The German site of Geißenklösterle is crucial to debates concerning the European Middle to Upper Palaeolithic transition and the origins of the Aurignacian in Europe. Previous dates from the site are central to an important hypothesis, the Kulturpumpe model, which posits that the Swabian Jura was an area where crucial behavioural developments took place and then spread to other parts of Europe. The previous chronology (critical to the model), is based mainly on radiocarbon dating, but remains poorly constrained due to the dating resolution and the variability of dates. The cause of these problems is disputed, but two principal explanations have been proposed: a) larger than expected variations in the production of atmospheric radiocarbon, and b) taphonomic influences in the site mixing the bones that were dated into different parts of the site. We reinvestigate the chronology using a new series of radiocarbon determinations obtained from the Mousterian, Aurignacian and Gravettian levels. The results strongly imply that the previous dates were affected by insufficient decontamination of the bone collagen prior to dating. Using an ultrafiltration protocol the chronometric picture becomes much clearer. Comparison of the results against other recently dated sites in other parts of Europe suggests the Early Aurignacian levels are earlier than other sites in the south of France and Italy, but not as early as recently dated sites which suggest a pre-Aurignacian dispersal of modern humans to Italy by  45000 cal BP. They are consistent with the importance of the Danube Corridor as a key route for the movement of people and ideas. The new dates fail to refute the Kulturpumpe model and suggest that Swabian Jura is a region that contributed significantly to the evolution of symbolic behaviour as indicated by early evidence for figurative art, music and mythical imagery.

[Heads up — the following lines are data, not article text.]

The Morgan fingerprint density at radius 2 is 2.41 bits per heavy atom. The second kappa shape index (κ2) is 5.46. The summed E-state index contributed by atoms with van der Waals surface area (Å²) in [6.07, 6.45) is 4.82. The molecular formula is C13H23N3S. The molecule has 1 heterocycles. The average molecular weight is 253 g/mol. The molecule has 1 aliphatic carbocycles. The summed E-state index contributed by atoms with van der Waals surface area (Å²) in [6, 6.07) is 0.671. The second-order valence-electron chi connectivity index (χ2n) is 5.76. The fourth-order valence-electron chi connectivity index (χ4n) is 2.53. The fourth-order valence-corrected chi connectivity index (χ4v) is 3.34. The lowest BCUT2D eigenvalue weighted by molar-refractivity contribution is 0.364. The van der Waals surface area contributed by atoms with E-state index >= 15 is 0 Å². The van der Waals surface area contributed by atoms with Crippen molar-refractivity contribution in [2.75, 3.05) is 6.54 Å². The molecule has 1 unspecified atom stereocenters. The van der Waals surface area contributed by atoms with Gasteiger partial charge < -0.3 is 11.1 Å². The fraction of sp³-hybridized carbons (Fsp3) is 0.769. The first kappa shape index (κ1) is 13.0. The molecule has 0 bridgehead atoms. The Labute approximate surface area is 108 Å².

Keywords: AMS radiocarbon dating | Middle and upper Palaeolithic | Pre-treatment chemistry | Ultrafiltration | Bone collagen | Swabian Jura


Smith 2012
Michael E. Smith, Gary M. Feinman, Robert D. Drennan, Timothy Earle & Ian Morris, Archaeology as a social science. PNAS 109 (2012), 7617–7621.

Because of advances in methods and theory, archaeology now addresses issues central to debates in the social sciences in a far more sophisticated manner than ever before. Coupled with methodological innovations, multiscalar archaeological studies around the world have produced a wealth of new data that provide a unique perspective on long-term changes in human societies, as they document variation in human behavior and institutions before the modern era. We illustrate these points with three examples: changes in human settlements, the roles of markets and states in deep history, and changes in standards of living. Alternative pathways toward complexity suggest how common processes may operate under contrasting ecologies, populations, and economic integration.

anthropology | cultural evolution | economics | sociology | political science


van Hoesel 2012
Annelies van Hoesel, Wim Z. Hoek, Freek Braadbaart, Johannes van der Plicht, Gillian M. Pennock & Martyn R. Drury, Nanodiamonds and wildfire evidence in the Usselo horizon postdate the Allerød-Younger Dryas boundary. PNAS 109 (2012), 7648–7653.

The controversial Younger Dryas impact hypothesis suggests that at the onset of the Younger Dryas an extraterrestrial impact over North America caused a global catastrophe. The main evidence for this impact—after the other markers proved to be neither reproducible nor consistent with an impact—is the alleged occurrence of several nanodiamond polymorphs, including the proposed presence of lonsdaleite, a shock polymorph of diamond. We examined the Usselo soil horizon at Geldrop-Aalsterhut (The Netherlands), which formed during the Allerd/Early Younger Dryas and would have captured such impact material. Our accelerator mass spectrometry radiocarbon dates of 14 individual charcoal particles are internally consistent and show that wildfires occurred well after the proposed impact. In addition we present evidence for the occurrence of cubic diamond in glass-like carbon. No lonsdaleite was found. The relation of the cubic nanodiamonds to glass-like carbon, which is produced during wildfires, suggests that these nanodiamonds might have formed after, rather than at the onset of, the Younger Dryas. Our analysis thus provides no support for the Younger Dryas impact hypothesis.